so we're going to talk a little bit more about some of the key features of a progressive web app and why just having a few endpoints really helps sort of do the testing for that so there's three steps let's see if there's any javascript in the first step json is json javascript let's say yes um first of all manifest.json this is just some config if you can just about read that it's basically got a name for my app it's got a link to an icon i want to appear on the home page of the phone and it's got some theme colors so this is back to that ui do you want a kind of consistent theme color to your app when it opens up on your phone oh that's step one step two no javascript here but we want to link to the manifest.json in the head of your html so it's just a link with a manifest tag there the other part that you put in the head of the html is a theme color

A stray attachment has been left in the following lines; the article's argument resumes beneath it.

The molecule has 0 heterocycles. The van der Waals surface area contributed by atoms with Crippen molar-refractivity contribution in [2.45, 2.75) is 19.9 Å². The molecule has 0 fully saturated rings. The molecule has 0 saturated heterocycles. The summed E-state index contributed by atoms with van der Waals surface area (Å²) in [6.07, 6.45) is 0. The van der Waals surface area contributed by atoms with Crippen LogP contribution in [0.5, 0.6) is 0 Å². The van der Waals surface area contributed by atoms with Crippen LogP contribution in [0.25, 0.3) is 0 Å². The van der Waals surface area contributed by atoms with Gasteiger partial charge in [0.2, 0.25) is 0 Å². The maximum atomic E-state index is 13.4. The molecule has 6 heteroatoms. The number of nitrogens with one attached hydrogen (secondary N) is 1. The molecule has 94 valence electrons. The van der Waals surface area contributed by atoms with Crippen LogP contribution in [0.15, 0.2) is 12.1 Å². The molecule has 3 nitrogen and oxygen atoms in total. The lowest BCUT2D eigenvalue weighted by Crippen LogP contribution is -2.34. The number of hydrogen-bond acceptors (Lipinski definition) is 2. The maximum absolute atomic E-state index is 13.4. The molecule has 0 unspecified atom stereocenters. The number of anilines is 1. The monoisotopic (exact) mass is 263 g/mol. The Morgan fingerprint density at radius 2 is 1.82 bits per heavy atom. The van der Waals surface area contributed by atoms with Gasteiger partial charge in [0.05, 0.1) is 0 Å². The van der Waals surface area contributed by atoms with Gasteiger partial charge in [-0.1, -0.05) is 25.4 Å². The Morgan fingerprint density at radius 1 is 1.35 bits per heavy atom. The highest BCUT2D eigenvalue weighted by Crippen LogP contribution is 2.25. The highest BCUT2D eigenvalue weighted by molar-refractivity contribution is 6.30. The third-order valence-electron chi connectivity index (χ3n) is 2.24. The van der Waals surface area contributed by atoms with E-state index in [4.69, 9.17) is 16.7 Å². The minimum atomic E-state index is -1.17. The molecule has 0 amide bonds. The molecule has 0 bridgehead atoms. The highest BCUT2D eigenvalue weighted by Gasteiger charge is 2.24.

so you saw my app that was kind of white with a bunch of green there this is for anyone who knows the hex that's kind of green and this is a screenshot from my app on my phone and you can see that that top bar is already that green color which it fits in with the theme of my app cool step three service worker i'd heard loads about service workers and kind of got in my head that they were really complicated and there's a load of javascript with a bunch of promises so if you know your promises uh service workers are kind of not too bad let's jump the script yeah javascript roundabout here you proxy server good so the service worker sits between the browser and the network it's a proxy server and there's a bunch of javascript logic and you can manage your cache programmatically basically you get access to any of the requests that come in from the front end and you can do what you want with it i'm going to go through a little example of just a very simple one that i did for my app um matt already talked a little bit about varnish and setting headers and stuff some of that sort of vco language and the headers can be a little obtuse and this is a more programmatic way of managing that cache in the browser uh cloudfront are actually gonna allow service workers to sit on the edge so if anyone's dealt with vcl varnish config language this is going to be a way of using javascript in your cdn cool it's a progressive web apps first first of all we want to check that our app or that our client can can use service workers so this is just my main.js which is my main javascript file for my app and just check that i can use service workers and then register my service worker and i've got this service worker file which is sat in the root of my directory second bit we've got a cache name and then a bunch of files that i want to cache so the service worker is this proxy server and all i want to do is have a whole list of files and assets i want to cache and sit there the service worker will store that and it means that when my app's offline i can hopefully use this cache to serve that content to my customers as you can see my app's not super complicated there's an api which i can get all my posts from it's worth noting you can you don't have to be limited to routes that are in your domain so here i'm getting some google api stuff some fonts i've got a couple other javascript files there so that's the first step second step you get my service worker there's an event listed for installing and i want to do some logic when it starts installing this is the key line cache to add all the files to cache it's that full list of files i had before i try and add them to my cache my service worker goes through that whole loop goes off to the network fetches content for every single one of those routes and that backs into my cache promises so you've got an e wait until so this is kind of promised it's waiting till all those files are added into the cache when that's finished it says my server's working service worker is installed ready to go after it's installed the next thing i want to do is if someone in the app requests anything i want to interrogate that request and then i can do what i want with the cache this is a very very simple example that on any fetch request i go through my caches caches.match and i check to see if the request that's come from my server is in my cache if i do have a response i'm just going to send that straight back so if you're talking about performance if there is something in my class there i'm going to send that straight back to the client and my page is going to render immediately otherwise i'm going to send off the request out to the network and hopefully it's going to come back to me this is kind of one caching strategy just a couple of lists of other things you can do you could return the cache immediately and refresh that cache in the background maybe cool off to the network first but if your network's really slow let's say your user is on a 3g network maybe you call off and if nothing's come back within one or two seconds you can return whatever's in the cache you can do a whole lot of logic in here so if you know that your customers at certain points in the journey and they will need some other assets further on you can call off in the service worker and go and get some images let's say they're looking through an album of photos you're going to go and pre-fetch some of the photos in the next page as you've got some pagination you can go and get some content from the next step you can even sort of build up the dom or build up some html in the service worker so that the next step in the app is is really quick for the customer cool almost native i'm just going to show you some screenshots here so this is what happens when those three changes so i did the manifest.json added the little content in the top of the page and i've added the service worker this is what you get so i open my app up in my chrome thing my chrome thing my chrome browser and a little button pops up at the bottom so it's a really simple way of allowing your app to get added to the home screen of your phone so instead of going to an app um into the app store and installing it as soon as you open up my web page you get this little button uh i built an icon you could probably build a better icon but you can see there on the right the blog nice little green green thing uh there's a couple of other icons there there's a hacking news one there which is a progressive web app someone's built a hacking news with vue.js the rest of those are all native apps as soon as you click on the blog you get this really nice green screen again with my terrible icon in the middle and the name of my blog there and once that's opened up you get the whole page here the great thing about this is you don't get the url bar at the top so you can see that this screen on the right looks and feels just like you'd installed a native app all we've done is written maybe 30 lines of javascript we have maybe 20 lines of adjacent we can add a couple of things in the html of the head you don't have to go through any app store or any other kind of process to get this onto someone's phone and it works offline and it's fast with a slow network i'm going to carry on with the size we can double check that it works offline live demo is always terrible but it does uh when i'm on my phone i can go read my whole blog i wrote it so hopefully i should remember what it is my mom gets to read it when she's at home and she doesn't have internet connection so she's really happy cool i'm just going to show you a few tools that you can use to help debug the the app i think i get really stuck in my development that i use the same things in the google chrome console it's really cool to know there's other things that are there um i think there's loads of things i'm way off uh learning about the application side there's a whole chunk of stuff on the service workers and you can see a lot of the sort of process and flow of your service worker and exactly what's stored in the cache if you haven't discovered it yet in chrome there's also an audit tab it's a bit like web page test so it does a whole bunch of audits for your app so you can also look at performance here but there's a four schools and one of those requests progressive web app store uh web app score um i'm doing a talk about it so thank god i got 100 out of 100. um there's a there's 11 past audits here you can click on them so if you've got an app you'll probably pass a few of them like if you have https you've already scored one point out of 11. there's a whole bunch of other things there with little tips and links on how to get your app to be progressive uh imagine google they're starting to use more and more that people's websites work well on mobile for their rankings i imagine at some stage in the future something like the score on the progressive web app will be part of their rankings gotchas there's always gotchas one of the two hardest things in computer science so cash and validation naming things and off by one errors caching is hard we get it wrong all the time we get it wrong with murloc there's been outages in the two years that i've been there because we screw up headers and we mess things up caching is hard don't cache customer user data if it shouldn't be cached you really want to give someone else's private data to someone else that's my number one tip for today so if you don't remember anything else don't cache people's data when you shouldn't uh in chrome sometimes you have two tabs open and the service record work is registered with one and you try and refresh and it doesn't refresh the service worker and then you try and change some other stuff and you close all your tabs and you close chrome and you open up again it's still not working and then you realize you've been refreshing the live site not your dev version um but that's just javascript debugging for you but there are some little gotchas with service workers that you kind of need to get used to when you're trying to work with it finally what your app works offline always even on localhost so i've been developing i shut my app down i came in a couple of days later i opened up python simple server it was running on the same host i went to my browser and it refreshed the app that i've been working on three days ago because it's been stored for offline use so this new thing i've been working on uh was sat behind my offline app so you just have to make sure you change your port number and remember that this thing is stored in your cache somewhere or delete it and get rid of it cool so conclusion progressive web apps awesome website and technologies that can be improved used to improve the performance yeah we've got performance in again and feel of your website build wants work everywhere it's javascript yay cool thank you very much